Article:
Looking at team H/A splits

Yesterday I examined the differences in Mark Teixeira‘s home/away splits during his tenure with the Yankees. Obviously, Tex’s tenure with the Yankees coincides with the existence of the third incarnation of Yankee Stadium so I figured I’d look at how the Yankees have fared in home/away situations over the last three seasons. I’m using the same parameters as last time (wOBA/wRC+/BABIP/HR% [HR/PA]). Let’s start, as we normally do, with the beginning.

Home: .373/123/.300/3.07%
Away: .359/114/.312/3.3%

As great as YS3 was for home runs that first year, the Yankees actually hit for a higher percentage of homers on the road, which surprised me. Regardless, a .373 wOBA at home is just all sorts of fantastic.

Home: .365/125/.300/3.07
Away: .328/103/.297/2.62

Last year we saw the Yankees hit a little more poorly on the road. They were still above league average, though their home run rate went way down when they were outside of the Bronx.

Home: .364/128/.297/4.11
Away: .335/108/.291/3.12

2011 has seen the Yankees become a little more balanced than 2010, but they haven’t hit as well on the road in 2011 as they did in 2009.… Click here to read the rest

Game 147: Yankees 3, Mariners 2

Burnett gave up a leadoff double to Miguel Olivo in the bottom of the second.  He came back and struck out Adam Kennedy and Casper Wells, but a single from Brendan Ryan gave the Mariners their first run of the evening.

Burnett looked pretty shaky in the third inning, allowing another leadoff double, this time to Kyle SeagerDustin Ackley walked and both runners moved over on a groundout by Carp.  Justin Smoak was hit by a pitch and a sac fly from Olivo tied the game at 2-2.  The runners moved over on another wild pitch, but Burnett struck out Kennedy to end the inning and the Mariners’ threat.

It almost seemed like another pitcher stepped on the mound for the Yankees in the fourth, as Burnett pitched a 1-2-3 inning and did it again in the fifth.  Nick Swisher started the top of the sixth with a double to center and he moved to third on a single by Mark Teixeira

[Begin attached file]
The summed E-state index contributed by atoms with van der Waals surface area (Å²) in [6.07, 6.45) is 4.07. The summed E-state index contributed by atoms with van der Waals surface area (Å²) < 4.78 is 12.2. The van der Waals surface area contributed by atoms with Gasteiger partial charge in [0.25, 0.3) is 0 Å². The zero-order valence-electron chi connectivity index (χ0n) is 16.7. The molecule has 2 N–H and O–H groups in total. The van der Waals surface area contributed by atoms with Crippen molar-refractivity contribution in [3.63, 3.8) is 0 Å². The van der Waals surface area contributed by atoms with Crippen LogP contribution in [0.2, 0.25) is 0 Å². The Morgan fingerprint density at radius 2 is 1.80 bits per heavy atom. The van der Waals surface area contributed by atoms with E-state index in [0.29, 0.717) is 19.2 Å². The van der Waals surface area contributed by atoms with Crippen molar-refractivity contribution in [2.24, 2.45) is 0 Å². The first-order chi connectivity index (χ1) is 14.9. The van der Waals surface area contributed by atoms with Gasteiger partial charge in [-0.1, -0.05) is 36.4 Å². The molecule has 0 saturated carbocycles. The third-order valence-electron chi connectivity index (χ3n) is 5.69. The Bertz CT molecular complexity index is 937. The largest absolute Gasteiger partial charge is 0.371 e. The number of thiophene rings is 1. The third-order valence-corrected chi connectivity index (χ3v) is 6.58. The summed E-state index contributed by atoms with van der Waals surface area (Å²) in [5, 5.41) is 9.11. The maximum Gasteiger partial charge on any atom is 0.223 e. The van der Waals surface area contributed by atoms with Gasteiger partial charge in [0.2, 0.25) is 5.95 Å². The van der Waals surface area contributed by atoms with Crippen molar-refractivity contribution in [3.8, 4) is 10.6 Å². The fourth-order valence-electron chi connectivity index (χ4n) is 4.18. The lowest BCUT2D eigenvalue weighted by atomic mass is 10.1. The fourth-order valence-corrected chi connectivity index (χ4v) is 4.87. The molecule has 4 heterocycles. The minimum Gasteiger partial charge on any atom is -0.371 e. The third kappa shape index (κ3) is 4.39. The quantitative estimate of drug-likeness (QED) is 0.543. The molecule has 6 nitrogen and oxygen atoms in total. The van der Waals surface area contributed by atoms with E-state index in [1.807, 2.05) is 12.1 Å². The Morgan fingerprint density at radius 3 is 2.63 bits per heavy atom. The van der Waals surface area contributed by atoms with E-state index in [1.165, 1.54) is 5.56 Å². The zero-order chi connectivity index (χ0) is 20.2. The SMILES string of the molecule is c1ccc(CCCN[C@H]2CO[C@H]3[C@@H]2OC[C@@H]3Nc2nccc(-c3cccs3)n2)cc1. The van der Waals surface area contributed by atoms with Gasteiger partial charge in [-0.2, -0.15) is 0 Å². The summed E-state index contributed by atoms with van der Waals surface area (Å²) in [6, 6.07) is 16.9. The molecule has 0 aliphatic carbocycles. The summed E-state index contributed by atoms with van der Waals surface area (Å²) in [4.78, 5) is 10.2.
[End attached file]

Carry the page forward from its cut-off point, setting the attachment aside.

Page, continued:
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Mo picks up 600th career save as Burnett spins first quality start since June 29

The Greatest. (AP Photo/Elaine Thompson)

A shaky A.J. Burnett managed to settle down and turn in what ended up being one of his better performances of the season, going six innings, walking two, hitting two, throwing two wild pitches, giving up four hits and only yielding two runs while striking out a season-high 11, as the Yankees beat the Mariners 3-2. By Game Score, this outing tied his June 1 start against Oakland for second-best of the season, and — wait for it — was Burnett’s first quality start since June 29 against the Brewers. Yes Virginia, even A.J. Burnett can beat the Mariners.

The icing on the cake was Mariano Rivera closing it out for his 600th career save, although I unfortunately was asleep for the festivities. Once the Yankees took the lead on Robinson Cano‘s RBI groundout in the 6th I had zero interest in watching A.J. potentially blow the lead in the bottom of the 6th (he didn’t) and decided to get out while the getting was good.… Click here to read the rest

TYA Game Thread, Tuesday September 13, 2011

After four brutal losses, two wins in a row normally wouldn’t seem like much, except when the win that officially makes it a streak comes against Felix Hernandez. With any luck the Yankees are feeling pretty good about themselves right now, and can continue to hit. They’ll need it, because A.J. Burnett is on the mound. Here’s the lineup backing him up:

Derek Jeter – SS
Nick Swisher – RF
Mark Teixeira – 1B
Robinson Cano – 2B
Jesus Montero – DH
Andruw Jones – LF
Russell Martin – C
Eduardo Nunez – 3B
Brett Gardner – CF

Curtis Granderson has a much deserved night off. Enjoy.… Click here to read the rest

C'Torre, Destroyer of Arms

With Scott Proctor back on the Yankees’ roster, I’ve been looking back at the way the club used relievers at the end of the Joe Torre era. Torre had a reputation for burning through his best arms, leaning on any decent reliever he could find for as long as the player was reasonably effective and then discarding him when the inevitable arm troubles popped up. I went looking through the numbers assuming that the nature of Torre’s bullpen usage had probably become exaggerated with time, but the data shows that Torre was about as abusive as people claim.

I compared Torre’s last 4 seasons to Girardi’s first 4 (the last of which still has 16 games left) to try and see how the usage patterns differed. Here is how it breaks down:

[table id=53 /]

As you can see, Torre had no qualms about using relievers for 70+ innings or 70+ appearances, something that Girardi has simply been unwilling to do.… Click here to read the rest

Don’t Forget About Me: Brett Marshall Edition

Before the year began, I wrote a profile on Brett Marshall saying that in 2011, he needed to stay healthy and show he can handle a full season’s workload. Certainly, he’s accomplished at least that much:

Fangraphs doesn’t show it, but Baseball Prospectus has his GB% at 56%, the highest it’s been in a full season yet. What’s great to note here is that Marshall has almost doubled his previous years workload without any particularly negative effects. You would expect him to run into some fatigue in the second half of his year but that wasn’t the case. Over at Scouting the Sally, they had this note about Marshall’s second half performance:

A closer look at Marshall’s second half numbers paint an even more impressive picture. Over 66 2/3 second half innings, Marshall raised his strikeout totals above eight-per-nine and saw walk totals drop to a touch over two-per-nine. Add to this a GO/AO over two and it creates a lethal mixture for opposing hitters to the tune of a 2.50 second half FIP. 

That’s obviously great to hear.… Click here to read the rest